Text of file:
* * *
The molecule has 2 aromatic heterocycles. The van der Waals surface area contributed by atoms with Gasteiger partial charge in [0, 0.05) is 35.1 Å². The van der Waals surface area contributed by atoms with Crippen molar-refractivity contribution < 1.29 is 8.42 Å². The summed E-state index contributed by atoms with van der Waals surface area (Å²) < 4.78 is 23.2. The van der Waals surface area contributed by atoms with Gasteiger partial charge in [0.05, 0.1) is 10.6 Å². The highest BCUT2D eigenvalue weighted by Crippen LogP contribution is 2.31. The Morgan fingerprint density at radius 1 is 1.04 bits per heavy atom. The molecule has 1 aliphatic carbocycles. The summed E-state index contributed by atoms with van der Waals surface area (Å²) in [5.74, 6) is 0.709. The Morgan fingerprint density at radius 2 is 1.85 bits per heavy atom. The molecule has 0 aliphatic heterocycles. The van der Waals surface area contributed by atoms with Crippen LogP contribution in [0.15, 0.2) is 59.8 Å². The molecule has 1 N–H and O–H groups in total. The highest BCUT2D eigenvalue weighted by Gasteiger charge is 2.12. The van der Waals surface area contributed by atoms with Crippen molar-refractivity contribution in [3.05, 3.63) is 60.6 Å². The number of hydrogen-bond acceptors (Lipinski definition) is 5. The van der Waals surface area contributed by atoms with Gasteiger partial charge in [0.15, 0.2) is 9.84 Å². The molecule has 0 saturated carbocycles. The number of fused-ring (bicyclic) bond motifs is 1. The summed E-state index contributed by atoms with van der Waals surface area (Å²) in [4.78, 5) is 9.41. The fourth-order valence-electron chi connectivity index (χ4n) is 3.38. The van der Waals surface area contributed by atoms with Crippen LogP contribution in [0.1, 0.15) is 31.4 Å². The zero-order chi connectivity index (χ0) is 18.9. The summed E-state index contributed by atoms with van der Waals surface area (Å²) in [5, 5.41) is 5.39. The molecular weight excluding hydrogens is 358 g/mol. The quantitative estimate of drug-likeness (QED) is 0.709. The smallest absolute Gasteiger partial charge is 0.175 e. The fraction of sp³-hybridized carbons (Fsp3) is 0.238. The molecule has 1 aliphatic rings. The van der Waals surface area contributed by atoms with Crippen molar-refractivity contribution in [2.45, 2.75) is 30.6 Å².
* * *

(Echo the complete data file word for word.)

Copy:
The molecule has 2 aromatic heterocycles. The van der Waals surface area contributed by atoms with Gasteiger partial charge in [0, 0.05) is 35.1 Å². The van der Waals surface area contributed by atoms with Crippen molar-refractivity contribution < 1.29 is 8.42 Å². The summed E-state index contributed by atoms with van der Waals surface area (Å²) < 4.78 is 23.2. The van der Waals surface area contributed by atoms with Gasteiger partial charge in [0.05, 0.1) is 10.6 Å². The highest BCUT2D eigenvalue weighted by Crippen LogP contribution is 2.31. The Morgan fingerprint density at radius 1 is 1.04 bits per heavy atom. The molecule has 1 aliphatic carbocycles. The summed E-state index contributed by atoms with van der Waals surface area (Å²) in [5.74, 6) is 0.709. The Morgan fingerprint density at radius 2 is 1.85 bits per heavy atom. The molecule has 0 aliphatic heterocycles. The van der Waals surface area contributed by atoms with Crippen LogP contribution in [0.15, 0.2) is 59.8 Å². The molecule has 1 N–H and O–H groups in total. The highest BCUT2D eigenvalue weighted by Gasteiger charge is 2.12. The van der Waals surface area contributed by atoms with Crippen molar-refractivity contribution in [3.05, 3.63) is 60.6 Å². The number of hydrogen-bond acceptors (Lipinski definition) is 5. The van der Waals surface area contributed by atoms with Gasteiger partial charge in [0.15, 0.2) is 9.84 Å². The molecule has 0 saturated carbocycles. The number of fused-ring (bicyclic) bond motifs is 1. The summed E-state index contributed by atoms with van der Waals surface area (Å²) in [4.78, 5) is 9.41. The fourth-order valence-electron chi connectivity index (χ4n) is 3.38. The van der Waals surface area contributed by atoms with Crippen LogP contribution in [0.1, 0.15) is 31.4 Å². The zero-order chi connectivity index (χ0) is 18.9. The summed E-state index contributed by atoms with van der Waals surface area (Å²) in [5, 5.41) is 5.39. The molecular weight excluding hydrogens is 358 g/mol. The quantitative estimate of drug-likeness (QED) is 0.709. The smallest absolute Gasteiger partial charge is 0.175 e. The fraction of sp³-hybridized carbons (Fsp3) is 0.238. The molecule has 1 aliphatic rings. The van der Waals surface area contributed by atoms with Crippen molar-refractivity contribution in [2.45, 2.75) is 30.6 Å².